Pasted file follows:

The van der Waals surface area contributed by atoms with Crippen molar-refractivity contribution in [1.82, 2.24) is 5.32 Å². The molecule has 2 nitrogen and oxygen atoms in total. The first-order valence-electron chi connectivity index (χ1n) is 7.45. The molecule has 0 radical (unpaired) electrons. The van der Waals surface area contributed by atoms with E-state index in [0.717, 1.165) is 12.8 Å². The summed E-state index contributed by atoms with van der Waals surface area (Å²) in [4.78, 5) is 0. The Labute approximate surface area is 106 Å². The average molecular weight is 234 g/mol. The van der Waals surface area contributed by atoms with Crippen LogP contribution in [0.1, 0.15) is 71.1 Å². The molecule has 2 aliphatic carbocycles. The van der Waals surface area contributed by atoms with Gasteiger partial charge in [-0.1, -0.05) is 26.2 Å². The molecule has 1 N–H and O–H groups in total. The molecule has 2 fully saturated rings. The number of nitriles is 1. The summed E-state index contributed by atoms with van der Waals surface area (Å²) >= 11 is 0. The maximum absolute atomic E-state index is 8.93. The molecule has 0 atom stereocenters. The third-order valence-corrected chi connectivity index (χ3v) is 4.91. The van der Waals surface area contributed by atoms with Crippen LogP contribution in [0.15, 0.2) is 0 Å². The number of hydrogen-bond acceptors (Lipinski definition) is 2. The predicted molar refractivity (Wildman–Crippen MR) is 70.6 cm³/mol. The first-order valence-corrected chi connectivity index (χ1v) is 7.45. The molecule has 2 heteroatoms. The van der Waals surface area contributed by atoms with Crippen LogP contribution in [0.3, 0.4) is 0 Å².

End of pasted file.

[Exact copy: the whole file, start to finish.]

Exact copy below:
The van der Waals surface area contributed by atoms with Crippen molar-refractivity contribution in [1.82, 2.24) is 5.32 Å². The molecule has 2 nitrogen and oxygen atoms in total. The first-order valence-electron chi connectivity index (χ1n) is 7.45. The molecule has 0 radical (unpaired) electrons. The van der Waals surface area contributed by atoms with E-state index in [0.717, 1.165) is 12.8 Å². The summed E-state index contributed by atoms with van der Waals surface area (Å²) in [4.78, 5) is 0. The Labute approximate surface area is 106 Å². The average molecular weight is 234 g/mol. The van der Waals surface area contributed by atoms with Crippen LogP contribution in [0.1, 0.15) is 71.1 Å². The molecule has 2 aliphatic carbocycles. The van der Waals surface area contributed by atoms with Gasteiger partial charge in [-0.1, -0.05) is 26.2 Å². The molecule has 1 N–H and O–H groups in total. The molecule has 2 fully saturated rings. The number of nitriles is 1. The summed E-state index contributed by atoms with van der Waals surface area (Å²) >= 11 is 0. The maximum absolute atomic E-state index is 8.93. The molecule has 0 atom stereocenters. The third-order valence-corrected chi connectivity index (χ3v) is 4.91. The van der Waals surface area contributed by atoms with Crippen LogP contribution in [0.15, 0.2) is 0 Å². The number of hydrogen-bond acceptors (Lipinski definition) is 2. The predicted molar refractivity (Wildman–Crippen MR) is 70.6 cm³/mol. The first-order valence-corrected chi connectivity index (χ1v) is 7.45. The molecule has 2 heteroatoms. The van der Waals surface area contributed by atoms with Crippen LogP contribution in [0.3, 0.4) is 0 Å².